Jack Lisowski: Behind The Shot

John Spencer

  • Title

    Three-time World Champion
  • Nationality

    English
  • Turned Pro

    1968
  • Highest Tournament Break

    147
  • Location

    -
  • D.O.B

    18 September 1935
  • Money List Earnings

    £0
  • Nickname

    -

John Spencer (pictured second left), who died in July 2006, was one of the game’s all-time greats.

The Lancashire born professional won three world titles and and battled for supremacy throughout the 1970s with rivals Ray Reardon and Alex Higgins.

One of five children, Spencer began playing at his local billiard hall, the Grott, in Radcliffe. When the River Irwell flooded often the Grott did as well.

He was soon knocking in century breaks and made his breakthrough by winning the 1966 English amateur championship.

In 1969 and now a professional, Spencer won the first of his three world crowns defeating Gary Owen.

He couldn’t defend it but two years later was on top of the world once more. In 1972 he made the final again but lost to an up and coming Irishman by the name of Alex Higgins.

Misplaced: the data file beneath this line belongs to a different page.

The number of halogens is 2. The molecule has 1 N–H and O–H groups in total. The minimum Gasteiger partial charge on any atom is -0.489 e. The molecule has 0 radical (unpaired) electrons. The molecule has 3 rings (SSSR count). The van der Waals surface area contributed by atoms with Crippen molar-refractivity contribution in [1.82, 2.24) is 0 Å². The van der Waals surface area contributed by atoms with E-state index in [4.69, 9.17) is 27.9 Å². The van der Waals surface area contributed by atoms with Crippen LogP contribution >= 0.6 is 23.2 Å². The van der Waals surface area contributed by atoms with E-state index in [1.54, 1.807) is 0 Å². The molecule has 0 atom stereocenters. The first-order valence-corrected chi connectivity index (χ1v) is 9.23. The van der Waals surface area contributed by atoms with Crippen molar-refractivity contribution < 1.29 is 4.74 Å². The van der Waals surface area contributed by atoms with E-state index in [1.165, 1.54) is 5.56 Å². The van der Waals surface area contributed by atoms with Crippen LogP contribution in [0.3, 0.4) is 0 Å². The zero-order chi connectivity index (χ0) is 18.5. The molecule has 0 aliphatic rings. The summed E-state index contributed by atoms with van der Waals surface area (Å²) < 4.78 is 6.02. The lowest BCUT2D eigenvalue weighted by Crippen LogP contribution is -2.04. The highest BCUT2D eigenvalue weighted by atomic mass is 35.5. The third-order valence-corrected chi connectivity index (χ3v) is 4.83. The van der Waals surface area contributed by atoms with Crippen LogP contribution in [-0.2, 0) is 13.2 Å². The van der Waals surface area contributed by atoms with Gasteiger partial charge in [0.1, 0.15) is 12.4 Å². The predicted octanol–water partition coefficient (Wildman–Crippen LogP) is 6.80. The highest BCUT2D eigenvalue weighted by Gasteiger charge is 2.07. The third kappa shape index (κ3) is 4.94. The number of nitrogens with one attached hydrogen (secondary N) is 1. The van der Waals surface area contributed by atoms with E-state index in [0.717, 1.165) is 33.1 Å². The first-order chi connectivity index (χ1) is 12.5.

The Hurricane had to wait 10 years before lifting the trophy again; Spencer was champion for a third time in 1977.

It was the first year the tournament had been held at the Crucible. Other firsts falling to ‘Spenny’ included the inaugural Benson & Hedges Masters and the first competitive 147 though the break- at the 1979 Holsten tournament in Slough-was never seen on TV as technicians had gone on their break.

He was also one of the first to use a two-piece cue after his old one got smashed in a car accident.

For all their rivalry, he and Reardon never met in a world final though they crossed cues on many occasions.

In 1985, Spencer’s career took a turn for the worse when it was discovered he was suffering from the eye disease Myasthenia Gravis.

The steroids needed to combat the problem caused bouts of depression.

So, it was a notable feat at the age of 51 when he reached the British Open quarter-finals only to lose to Jimmy White.

Away from the table he was a respected member of the BBC TV commentary team, rarely calling a wrong shot. In 1990 he also became chairman of the WPBSA, a post he held for six years.

In 2003 he was diagnosed with lung and stomach cancer that eventually claimed his life.

In 2005 he published his autobiography, ‘Out of the Blue Into The Black’ and also undertook a parachute jump in aid of the Myasthenia Gravis Association.